Thursday, October 9, 2014

Playing with Pairings: Meatless Monday

Every once in awhile I like to indulge in a vegetarian meal, and Meatless Monday is always a great way to integrate this into dinnertime. This week we had an influx of fresh carrots given to us by our neighbours. I decided to make a soup I have in one of my old cookbooks, called "This Food, That Wine". It's a great cookbook full of recipes that come with recommended wine pairings, and contains write-ups on the major grape varietals, their flavour profiles, and other bits of information.

Click here for more information and to buy the book.

Carrot & Cumin Soup, from "This Food, That Wine"

Serves 6, level of difficulty - easy

6 large carrots, peeled and roughly chopped

2 onions, peeled and roughly chopped

2 stalks of celery, chopped

2 cloves of garlic chopped

2 teaspoons (10ml) whole cumin seeds (quickly toasted in a skillet until fragrant,) ground in a mortar and pestle or in a coffee grinder

3 Tablespoons (45ml) canola oil

Salt and a few drops of tabasco

1 cup (250ml) white wine*

4 cups (1 litre) chicken or vegetable broth brought to a boil

Chopped fresh chives (optional garnish)

Sour Cream or Crème Fraiche (optional garnish)

1. In a heavy bottomed soup pot warm up your oil over medium heat. Add your onions and celery and cook for about 5 minutes until the onions are translucent.

2. Add your carrots, garlic and ground cumin seeds to the pot with the salt and tabasco. Cook this all gently for about 20 minutes giving it a good stir now and then.

3. Add the wine and turn up the heat to bring the wine to a boil.

4. Pour in your hot stock and simmer until the carrots are really tender which should take around 10 minutes.

5. In a blender or food processor, blend the soup until it’s really smooth and creamy. I find it works best if you put the chunks of veg in first and add the stock to blend.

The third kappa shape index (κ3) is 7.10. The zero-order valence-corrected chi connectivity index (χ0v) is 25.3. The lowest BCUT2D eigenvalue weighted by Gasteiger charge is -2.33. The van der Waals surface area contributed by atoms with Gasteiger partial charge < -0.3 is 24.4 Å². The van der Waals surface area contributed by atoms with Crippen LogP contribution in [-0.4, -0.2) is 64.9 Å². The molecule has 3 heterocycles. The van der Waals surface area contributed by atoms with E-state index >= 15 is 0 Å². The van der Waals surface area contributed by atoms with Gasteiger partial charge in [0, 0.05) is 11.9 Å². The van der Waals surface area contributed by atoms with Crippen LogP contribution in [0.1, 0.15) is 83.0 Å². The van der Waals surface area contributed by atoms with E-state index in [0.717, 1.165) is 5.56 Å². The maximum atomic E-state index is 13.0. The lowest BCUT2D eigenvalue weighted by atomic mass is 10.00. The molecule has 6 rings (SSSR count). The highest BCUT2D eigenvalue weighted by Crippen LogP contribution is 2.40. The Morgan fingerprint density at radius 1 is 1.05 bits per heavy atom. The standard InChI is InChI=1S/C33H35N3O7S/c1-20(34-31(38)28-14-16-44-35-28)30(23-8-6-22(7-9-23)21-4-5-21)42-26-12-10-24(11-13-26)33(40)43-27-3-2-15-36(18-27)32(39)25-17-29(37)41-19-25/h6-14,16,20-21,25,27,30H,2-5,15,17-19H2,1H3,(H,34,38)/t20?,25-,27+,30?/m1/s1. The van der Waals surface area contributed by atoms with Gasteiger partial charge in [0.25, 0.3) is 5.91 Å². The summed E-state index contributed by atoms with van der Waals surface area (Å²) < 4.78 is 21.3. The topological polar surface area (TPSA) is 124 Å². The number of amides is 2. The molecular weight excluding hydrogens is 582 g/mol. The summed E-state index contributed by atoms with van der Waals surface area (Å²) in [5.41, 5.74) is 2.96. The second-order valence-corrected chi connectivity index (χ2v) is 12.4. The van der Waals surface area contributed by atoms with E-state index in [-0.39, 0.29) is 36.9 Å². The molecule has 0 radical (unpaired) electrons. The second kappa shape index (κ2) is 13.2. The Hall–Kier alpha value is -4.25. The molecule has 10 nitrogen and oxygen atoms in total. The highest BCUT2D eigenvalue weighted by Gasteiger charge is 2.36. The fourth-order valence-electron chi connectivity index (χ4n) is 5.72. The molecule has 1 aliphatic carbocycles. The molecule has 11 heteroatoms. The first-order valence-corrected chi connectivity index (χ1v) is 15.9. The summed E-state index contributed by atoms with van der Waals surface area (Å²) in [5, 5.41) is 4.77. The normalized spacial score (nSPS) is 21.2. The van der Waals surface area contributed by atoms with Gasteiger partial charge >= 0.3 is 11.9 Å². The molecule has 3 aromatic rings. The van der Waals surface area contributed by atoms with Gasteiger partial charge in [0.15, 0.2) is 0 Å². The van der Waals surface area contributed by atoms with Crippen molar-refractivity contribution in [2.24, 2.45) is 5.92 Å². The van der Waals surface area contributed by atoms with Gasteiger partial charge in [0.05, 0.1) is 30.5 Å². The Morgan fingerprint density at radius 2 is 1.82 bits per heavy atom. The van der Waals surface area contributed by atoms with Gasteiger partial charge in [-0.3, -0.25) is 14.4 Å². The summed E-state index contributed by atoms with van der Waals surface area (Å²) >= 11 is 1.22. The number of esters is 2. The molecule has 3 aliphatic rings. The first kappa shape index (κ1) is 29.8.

6. You can put your soup through a fine mesh strainer here or leave it a bit more rustic, totally up to you.

7. Serve the soup hot in warmed bowls with a swirl of sour cream and some chopped fresh chives.
As usual, I decided to play with the original recipe. After sweating the onions and garlic in oil, I added 1tbsp of smoky paprika to add more depth of flavour. Because I had no celery, I substituted celery salt for regular table salt. And because I prefer my soups more rustic, I spent less time pureeing the soup in the blender. Make sure you use a dry white wine with noticeable acidity as opposed to an off-dry or sweet one in the recipe. The carrots already add a sweetness; an off-dry wine would make the soup too sweet. We served the soup with caesar salad and spinach & feta "puffs" to round out our Meatless Monday meal!

Recommended Wine Match – Pinot Gris

I love this pairing because the floral aromas in Pinot Gris really highlight the fragrant cumin in the soup. The other important thing is choosing a wine that has enough body, and this wine works beautifully, with its smooth texture and fresh shot of acidity. Be sure to choose a Pinot GRIS, not a Grigio which would be too light. Viognier would be another great choice for this soup.

Since I was playing with the recipe, I decided to try a different pairing this time-I chose the Summerhill Ehrenfelser, 2013 vintage. I have always enjoyed Summerhill's Ehrenfelser; it was one of the first wines that I really enjoyed and would buy on a regular basis, even before I started my WSET journey.

Summerhill's 2013 Ehrenfelser has all the aromatics of a Gewurztraminer, without the oily texture. Notes of honeysuckle, lychee, pear and apricot preclude a spicy ginger finish. Off dry and expressive, with fresh acidity and a hint of effervescence. It pairs well with sushi, tempura, and spiced popcorn, but I also enjoyed it with the soup.